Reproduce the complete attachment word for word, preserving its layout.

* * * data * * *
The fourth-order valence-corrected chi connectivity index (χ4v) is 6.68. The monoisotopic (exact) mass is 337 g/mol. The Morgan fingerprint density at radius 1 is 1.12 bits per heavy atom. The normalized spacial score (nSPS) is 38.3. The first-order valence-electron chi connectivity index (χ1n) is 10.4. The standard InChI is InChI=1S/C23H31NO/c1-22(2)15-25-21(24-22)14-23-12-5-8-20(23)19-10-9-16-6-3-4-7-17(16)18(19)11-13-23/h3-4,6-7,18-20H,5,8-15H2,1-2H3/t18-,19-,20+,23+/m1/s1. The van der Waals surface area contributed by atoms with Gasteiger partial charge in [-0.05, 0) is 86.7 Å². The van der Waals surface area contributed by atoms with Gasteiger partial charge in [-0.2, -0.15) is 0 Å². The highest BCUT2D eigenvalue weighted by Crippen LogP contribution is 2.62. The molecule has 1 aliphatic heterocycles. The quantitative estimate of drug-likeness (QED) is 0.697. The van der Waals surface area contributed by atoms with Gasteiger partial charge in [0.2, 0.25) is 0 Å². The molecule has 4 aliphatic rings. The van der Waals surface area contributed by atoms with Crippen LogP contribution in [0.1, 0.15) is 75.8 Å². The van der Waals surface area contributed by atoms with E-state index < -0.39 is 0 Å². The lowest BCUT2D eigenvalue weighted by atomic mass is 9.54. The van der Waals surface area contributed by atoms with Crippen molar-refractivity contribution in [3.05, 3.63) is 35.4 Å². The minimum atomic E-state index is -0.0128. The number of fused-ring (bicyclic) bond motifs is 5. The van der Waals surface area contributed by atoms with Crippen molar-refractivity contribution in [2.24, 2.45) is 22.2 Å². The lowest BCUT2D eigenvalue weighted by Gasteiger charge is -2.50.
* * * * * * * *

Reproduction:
The fourth-order valence-corrected chi connectivity index (χ4v) is 6.68. The monoisotopic (exact) mass is 337 g/mol. The Morgan fingerprint density at radius 1 is 1.12 bits per heavy atom. The normalized spacial score (nSPS) is 38.3. The first-order valence-electron chi connectivity index (χ1n) is 10.4. The standard InChI is InChI=1S/C23H31NO/c1-22(2)15-25-21(24-22)14-23-12-5-8-20(23)19-10-9-16-6-3-4-7-17(16)18(19)11-13-23/h3-4,6-7,18-20H,5,8-15H2,1-2H3/t18-,19-,20+,23+/m1/s1. The van der Waals surface area contributed by atoms with Gasteiger partial charge in [-0.05, 0) is 86.7 Å². The van der Waals surface area contributed by atoms with Gasteiger partial charge in [-0.2, -0.15) is 0 Å². The highest BCUT2D eigenvalue weighted by Crippen LogP contribution is 2.62. The molecule has 1 aliphatic heterocycles. The quantitative estimate of drug-likeness (QED) is 0.697. The van der Waals surface area contributed by atoms with Gasteiger partial charge in [0.2, 0.25) is 0 Å². The molecule has 4 aliphatic rings. The van der Waals surface area contributed by atoms with Crippen LogP contribution in [0.1, 0.15) is 75.8 Å². The van der Waals surface area contributed by atoms with E-state index < -0.39 is 0 Å². The lowest BCUT2D eigenvalue weighted by atomic mass is 9.54. The van der Waals surface area contributed by atoms with Crippen molar-refractivity contribution in [3.05, 3.63) is 35.4 Å². The minimum atomic E-state index is -0.0128. The number of fused-ring (bicyclic) bond motifs is 5. The van der Waals surface area contributed by atoms with Crippen molar-refractivity contribution in [2.24, 2.45) is 22.2 Å². The lowest BCUT2D eigenvalue weighted by Gasteiger charge is -2.50.